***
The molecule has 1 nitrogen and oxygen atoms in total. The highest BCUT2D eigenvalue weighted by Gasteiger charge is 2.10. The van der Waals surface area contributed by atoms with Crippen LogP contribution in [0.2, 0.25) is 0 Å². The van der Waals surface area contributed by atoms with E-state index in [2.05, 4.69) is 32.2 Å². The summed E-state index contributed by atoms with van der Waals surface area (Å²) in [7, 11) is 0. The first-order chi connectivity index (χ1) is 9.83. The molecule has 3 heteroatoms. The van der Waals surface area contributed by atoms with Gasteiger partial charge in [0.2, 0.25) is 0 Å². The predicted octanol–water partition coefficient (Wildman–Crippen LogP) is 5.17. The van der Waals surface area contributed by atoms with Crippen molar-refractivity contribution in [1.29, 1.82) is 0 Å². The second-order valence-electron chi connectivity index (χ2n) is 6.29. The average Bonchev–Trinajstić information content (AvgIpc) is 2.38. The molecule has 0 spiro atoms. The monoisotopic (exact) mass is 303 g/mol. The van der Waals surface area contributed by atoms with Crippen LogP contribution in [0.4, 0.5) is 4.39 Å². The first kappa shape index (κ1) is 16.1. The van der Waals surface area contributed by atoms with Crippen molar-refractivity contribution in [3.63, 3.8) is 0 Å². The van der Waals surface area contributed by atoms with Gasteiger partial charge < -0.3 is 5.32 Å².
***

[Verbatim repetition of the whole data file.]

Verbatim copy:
The molecule has 1 nitrogen and oxygen atoms in total. The highest BCUT2D eigenvalue weighted by Gasteiger charge is 2.10. The van der Waals surface area contributed by atoms with Crippen LogP contribution in [0.2, 0.25) is 0 Å². The van der Waals surface area contributed by atoms with E-state index in [2.05, 4.69) is 32.2 Å². The summed E-state index contributed by atoms with van der Waals surface area (Å²) in [7, 11) is 0. The first-order chi connectivity index (χ1) is 9.83. The molecule has 3 heteroatoms. The van der Waals surface area contributed by atoms with Gasteiger partial charge in [0.2, 0.25) is 0 Å². The predicted octanol–water partition coefficient (Wildman–Crippen LogP) is 5.17. The van der Waals surface area contributed by atoms with Crippen molar-refractivity contribution in [1.29, 1.82) is 0 Å². The second-order valence-electron chi connectivity index (χ2n) is 6.29. The average Bonchev–Trinajstić information content (AvgIpc) is 2.38. The molecule has 0 spiro atoms. The monoisotopic (exact) mass is 303 g/mol. The van der Waals surface area contributed by atoms with Crippen LogP contribution in [0.4, 0.5) is 4.39 Å². The first kappa shape index (κ1) is 16.1. The van der Waals surface area contributed by atoms with Crippen molar-refractivity contribution in [3.63, 3.8) is 0 Å². The van der Waals surface area contributed by atoms with Gasteiger partial charge < -0.3 is 5.32 Å².